A Study, a Professor, PRP and COIs Galore
As I have written previously, you don’t have to look too deep for industry-academic connections in the recent spate of papers all using fake PRP and claiming non-efficacy. This morning we’ll look into the professor at the University of Sydney who published the recent knee OA paper in JAMA. Let’s dig in.
Why Are Conflicts of Interest in Medicine Important?
These past two decades, all sorts of rules have been put into place to let physicians and patients know about the conflicts of interest of researchers. For example, most universities have a strict conflict of interest policy. For a physician like myself, where’s it’s widely known that I’m the CMO of Regenexx, my conflicts are front and center. However, for university researchers, it’s tougher to tell if they have certain biases based on who’s paying the bills (or for their house). These biases are called Conflicts of Interest (COIs).
The Recent JAMA Knee Paper
As of last year, there were 32 randomized controlled trials that show that PRP is effective in treating knee arthritis. Those are listed below:
However, last week a paper was published in the medical journal JAMA purporting to show that PRP injected to treat knee arthritis had no effect over placebo (1). The problem was that the authors used a PRP kit that couldn’t actually concentrate platelets. In fact, instead of the platelet count being several multiples of normal in the “PRP” they used it was within the range of whole blood. Now either the authors were totally oblivious to things like the PRP they used didn’t actually meet the minimum definition of PRP or there is some other explanation.
PRP is a real problem for scientists involved in the drug development pipeline for knee arthritis. If these new drugs are going to be financially successful, having dozens of RCTs showing that PRP already works and is far cheaper is a HUGE obstacle. It may well mean that their products will hit the market and never get insurance reimbursement.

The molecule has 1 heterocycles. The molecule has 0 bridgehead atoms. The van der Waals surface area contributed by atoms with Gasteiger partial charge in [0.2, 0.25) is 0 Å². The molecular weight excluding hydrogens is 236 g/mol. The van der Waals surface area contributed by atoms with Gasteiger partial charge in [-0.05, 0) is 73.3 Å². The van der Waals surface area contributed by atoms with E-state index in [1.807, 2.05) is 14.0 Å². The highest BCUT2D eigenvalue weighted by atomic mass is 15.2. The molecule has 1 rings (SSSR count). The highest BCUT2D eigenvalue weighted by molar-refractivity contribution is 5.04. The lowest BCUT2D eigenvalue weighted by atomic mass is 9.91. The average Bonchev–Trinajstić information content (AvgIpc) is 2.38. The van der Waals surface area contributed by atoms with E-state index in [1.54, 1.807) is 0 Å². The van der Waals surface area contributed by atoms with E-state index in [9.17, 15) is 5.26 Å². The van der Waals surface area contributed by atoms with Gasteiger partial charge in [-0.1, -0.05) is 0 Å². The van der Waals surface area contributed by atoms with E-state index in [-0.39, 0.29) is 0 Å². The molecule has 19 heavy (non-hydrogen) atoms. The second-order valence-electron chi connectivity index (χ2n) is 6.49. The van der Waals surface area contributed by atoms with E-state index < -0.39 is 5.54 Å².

I pointed out in a recent blog that the lead author of the JAMA paper wasn’t a physician who used PRP, but a Ph.D. not licensed to use this product. However, what I forgot was that in academic circles, the last author on a paper is the big fish running the show. That guy is also a Ph.D., but he’s not just any research scientist.
Who Is David Hunter?
I get emails from colleagues all the time telling me to look at this or that, so this email about the JAMA knee article was interesting:
“This rheum who planned prp to the Knee is a consultant for a liposomal dexamethasone product out of Taiwan.”
Who is “this rheum”? This is a Ph.D./rheumatologist from the University of Sydney. The interesting question posed by my reader is what is David involved in commercially?
Usually, the best place to look for a professor’s commercial conflicts is their university page, but I couldn’t find any conflict disclosures. So we need to dig deeper. So let’s look at the COI disclosure for Dr. Hunter from the JAMA knee paper:
“Dr Hunter reported receiving personal fees for scientific advisory board membership from Biobone, Novartis, Tissuegene, Pfizer, and Lilly. No other disclosures were reported.”
What are personal fees? Money, stock, and stock options that go from these five companies directly to David. Huh? That’s interesting. Why are these five drug companies paying David? To answer that’s let’s first perform a deeper dive to see if David has other COIs.
Oftentimes conflicts get listed on some papers and not others, so I cross-referenced the above list against a few of David’s other recent research article disclosures:
- October 2021 (2): “D.J.H. provides consulting advice for Pfizer, Lilly, TLC bio and Merck Serono.”
- November 2021 (3): “DJH reports personal fees from Pfizer, Lilly, TLCBio, Novartis, Tissuegene and Biobone outside the submitted work.”
- May 2021 (4): “DJH provides consulting advice on scientific advisory boards for Pfizer, Lilly, TLCBio, Novartis, Tissuegene, Biobone. CL has provided consulting advice for Merck Serono and Galapagos Pharmaceuticals, and receives research funding from numerous pharmaceutical companies (Fidia Farmaceutici, Inter-K Peptide Therapeutics Ltd, Taisho Pharmaceutical Co. Ltd, Concentric Analgesics Inc, Cynata Therapeutics, CEVA Animal Health, Regeneus) through specific services/testing contract research agreements between and managed by The University of Sydney or the NSLHD.”
Yikes! So far, based on this very limited review, Dr. Hunter and the university have taken money from at least 15 different pharma companies. Let’s explore just a handful of these to see if they have knee arthritis drugs in their pipelines:
- Novartis has recently received FDA fast track designation for a new drug called LNA043 to treat knee arthritis (5).
- Pfizer and Lily have been working on getting a new biologic drug approved for knee OA, but recently were turned down by the FDA (6). Dr. Hunter presented the results of their one-year study on this drug (tanezumab) at the ACR Annual Meeting in 2020 (7).